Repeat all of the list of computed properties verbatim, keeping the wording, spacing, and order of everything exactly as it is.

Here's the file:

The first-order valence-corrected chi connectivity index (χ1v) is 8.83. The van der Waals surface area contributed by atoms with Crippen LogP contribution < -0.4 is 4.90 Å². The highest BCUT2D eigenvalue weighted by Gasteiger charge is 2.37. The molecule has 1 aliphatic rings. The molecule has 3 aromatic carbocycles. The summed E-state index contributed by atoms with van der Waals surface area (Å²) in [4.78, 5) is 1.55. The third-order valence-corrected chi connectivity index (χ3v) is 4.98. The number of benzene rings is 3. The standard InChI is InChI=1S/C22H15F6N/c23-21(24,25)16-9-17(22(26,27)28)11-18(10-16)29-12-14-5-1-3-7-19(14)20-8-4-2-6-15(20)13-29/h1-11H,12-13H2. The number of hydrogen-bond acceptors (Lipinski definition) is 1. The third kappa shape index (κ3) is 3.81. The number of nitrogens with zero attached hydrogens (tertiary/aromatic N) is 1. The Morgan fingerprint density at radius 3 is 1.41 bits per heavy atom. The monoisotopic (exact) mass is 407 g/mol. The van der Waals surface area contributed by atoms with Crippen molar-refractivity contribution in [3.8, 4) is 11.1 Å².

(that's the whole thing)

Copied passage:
The first-order valence-corrected chi connectivity index (χ1v) is 8.83. The van der Waals surface area contributed by atoms with Crippen LogP contribution < -0.4 is 4.90 Å². The highest BCUT2D eigenvalue weighted by Gasteiger charge is 2.37. The molecule has 1 aliphatic rings. The molecule has 3 aromatic carbocycles. The summed E-state index contributed by atoms with van der Waals surface area (Å²) in [4.78, 5) is 1.55. The third-order valence-corrected chi connectivity index (χ3v) is 4.98. The number of benzene rings is 3. The standard InChI is InChI=1S/C22H15F6N/c23-21(24,25)16-9-17(22(26,27)28)11-18(10-16)29-12-14-5-1-3-7-19(14)20-8-4-2-6-15(20)13-29/h1-11H,12-13H2. The number of hydrogen-bond acceptors (Lipinski definition) is 1. The third kappa shape index (κ3) is 3.81. The number of nitrogens with zero attached hydrogens (tertiary/aromatic N) is 1. The Morgan fingerprint density at radius 3 is 1.41 bits per heavy atom. The monoisotopic (exact) mass is 407 g/mol. The van der Waals surface area contributed by atoms with Crippen molar-refractivity contribution in [3.8, 4) is 11.1 Å².